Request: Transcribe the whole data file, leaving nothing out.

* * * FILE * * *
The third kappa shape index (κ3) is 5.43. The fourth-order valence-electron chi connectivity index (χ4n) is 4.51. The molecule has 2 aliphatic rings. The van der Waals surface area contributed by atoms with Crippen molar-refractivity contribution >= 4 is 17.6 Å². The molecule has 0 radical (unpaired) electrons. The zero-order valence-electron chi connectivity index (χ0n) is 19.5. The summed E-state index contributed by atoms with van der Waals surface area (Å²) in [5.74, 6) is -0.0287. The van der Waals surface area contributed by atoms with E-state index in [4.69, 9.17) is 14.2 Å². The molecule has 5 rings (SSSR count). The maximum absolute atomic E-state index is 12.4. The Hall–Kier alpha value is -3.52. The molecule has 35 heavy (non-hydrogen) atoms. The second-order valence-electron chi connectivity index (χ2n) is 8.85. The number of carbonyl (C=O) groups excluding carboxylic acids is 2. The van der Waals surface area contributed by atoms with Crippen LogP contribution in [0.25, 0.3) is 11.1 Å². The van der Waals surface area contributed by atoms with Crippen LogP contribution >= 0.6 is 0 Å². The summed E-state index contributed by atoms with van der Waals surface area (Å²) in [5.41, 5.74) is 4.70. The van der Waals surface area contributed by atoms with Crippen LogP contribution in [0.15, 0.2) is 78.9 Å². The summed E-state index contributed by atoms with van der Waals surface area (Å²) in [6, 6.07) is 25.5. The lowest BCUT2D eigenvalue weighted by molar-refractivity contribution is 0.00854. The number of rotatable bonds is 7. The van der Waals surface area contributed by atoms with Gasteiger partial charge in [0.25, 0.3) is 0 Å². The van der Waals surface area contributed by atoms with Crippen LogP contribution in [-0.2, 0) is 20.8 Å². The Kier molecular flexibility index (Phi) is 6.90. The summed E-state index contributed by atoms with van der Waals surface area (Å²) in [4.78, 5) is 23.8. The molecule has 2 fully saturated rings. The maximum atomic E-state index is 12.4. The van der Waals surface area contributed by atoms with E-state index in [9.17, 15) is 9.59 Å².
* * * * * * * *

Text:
The third kappa shape index (κ3) is 5.43. The fourth-order valence-electron chi connectivity index (χ4n) is 4.51. The molecule has 2 aliphatic rings. The van der Waals surface area contributed by atoms with Crippen molar-refractivity contribution >= 4 is 17.6 Å². The molecule has 0 radical (unpaired) electrons. The zero-order valence-electron chi connectivity index (χ0n) is 19.5. The summed E-state index contributed by atoms with van der Waals surface area (Å²) in [5.74, 6) is -0.0287. The van der Waals surface area contributed by atoms with E-state index in [4.69, 9.17) is 14.2 Å². The molecule has 5 rings (SSSR count). The maximum absolute atomic E-state index is 12.4. The Hall–Kier alpha value is -3.52. The molecule has 35 heavy (non-hydrogen) atoms. The second-order valence-electron chi connectivity index (χ2n) is 8.85. The number of carbonyl (C=O) groups excluding carboxylic acids is 2. The van der Waals surface area contributed by atoms with Crippen LogP contribution in [0.25, 0.3) is 11.1 Å². The van der Waals surface area contributed by atoms with Crippen LogP contribution >= 0.6 is 0 Å². The summed E-state index contributed by atoms with van der Waals surface area (Å²) in [5.41, 5.74) is 4.70. The van der Waals surface area contributed by atoms with Crippen LogP contribution in [0.15, 0.2) is 78.9 Å². The summed E-state index contributed by atoms with van der Waals surface area (Å²) in [6, 6.07) is 25.5. The lowest BCUT2D eigenvalue weighted by molar-refractivity contribution is 0.00854. The number of rotatable bonds is 7. The van der Waals surface area contributed by atoms with Gasteiger partial charge in [0.25, 0.3) is 0 Å². The van der Waals surface area contributed by atoms with Crippen LogP contribution in [-0.2, 0) is 20.8 Å². The Kier molecular flexibility index (Phi) is 6.90. The summed E-state index contributed by atoms with van der Waals surface area (Å²) in [4.78, 5) is 23.8. The molecule has 2 fully saturated rings. The maximum atomic E-state index is 12.4. The van der Waals surface area contributed by atoms with E-state index in [9.17, 15) is 9.59 Å².